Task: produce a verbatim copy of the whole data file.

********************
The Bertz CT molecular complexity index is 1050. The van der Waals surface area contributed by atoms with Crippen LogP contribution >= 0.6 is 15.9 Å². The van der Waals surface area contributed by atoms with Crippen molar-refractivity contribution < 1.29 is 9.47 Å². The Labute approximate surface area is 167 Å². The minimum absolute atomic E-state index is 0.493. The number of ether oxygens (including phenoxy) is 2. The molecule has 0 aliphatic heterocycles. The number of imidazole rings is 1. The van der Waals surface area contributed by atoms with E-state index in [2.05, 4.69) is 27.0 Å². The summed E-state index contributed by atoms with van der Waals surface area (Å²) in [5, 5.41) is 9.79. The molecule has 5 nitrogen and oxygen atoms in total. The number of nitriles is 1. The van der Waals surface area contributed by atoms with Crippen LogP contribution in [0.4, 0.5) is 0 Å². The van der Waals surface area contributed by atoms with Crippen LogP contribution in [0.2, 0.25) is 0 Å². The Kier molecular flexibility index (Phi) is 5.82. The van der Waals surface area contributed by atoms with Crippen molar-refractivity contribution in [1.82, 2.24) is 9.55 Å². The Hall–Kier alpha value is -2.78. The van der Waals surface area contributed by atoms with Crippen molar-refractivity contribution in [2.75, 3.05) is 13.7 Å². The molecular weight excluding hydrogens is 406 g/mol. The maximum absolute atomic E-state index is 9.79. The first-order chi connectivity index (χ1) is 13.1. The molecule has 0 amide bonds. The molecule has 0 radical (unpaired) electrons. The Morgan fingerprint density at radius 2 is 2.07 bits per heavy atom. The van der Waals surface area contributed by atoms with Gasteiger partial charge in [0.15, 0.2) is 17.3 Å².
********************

The Bertz CT molecular complexity index is 1050. The van der Waals surface area contributed by atoms with Crippen LogP contribution >= 0.6 is 15.9 Å². The van der Waals surface area contributed by atoms with Crippen molar-refractivity contribution < 1.29 is 9.47 Å². The Labute approximate surface area is 167 Å². The minimum absolute atomic E-state index is 0.493. The number of ether oxygens (including phenoxy) is 2. The molecule has 0 aliphatic heterocycles. The number of imidazole rings is 1. The van der Waals surface area contributed by atoms with E-state index in [2.05, 4.69) is 27.0 Å². The summed E-state index contributed by atoms with van der Waals surface area (Å²) in [5, 5.41) is 9.79. The molecule has 5 nitrogen and oxygen atoms in total. The number of nitriles is 1. The van der Waals surface area contributed by atoms with Crippen LogP contribution in [0.4, 0.5) is 0 Å². The van der Waals surface area contributed by atoms with Crippen LogP contribution in [0.2, 0.25) is 0 Å². The Kier molecular flexibility index (Phi) is 5.82. The van der Waals surface area contributed by atoms with Crippen molar-refractivity contribution in [1.82, 2.24) is 9.55 Å². The Hall–Kier alpha value is -2.78. The van der Waals surface area contributed by atoms with Crippen molar-refractivity contribution in [2.75, 3.05) is 13.7 Å². The molecular weight excluding hydrogens is 406 g/mol. The maximum absolute atomic E-state index is 9.79. The first-order chi connectivity index (χ1) is 13.1. The molecule has 0 amide bonds. The molecule has 0 radical (unpaired) electrons. The Morgan fingerprint density at radius 2 is 2.07 bits per heavy atom. The van der Waals surface area contributed by atoms with Gasteiger partial charge in [0.15, 0.2) is 17.3 Å².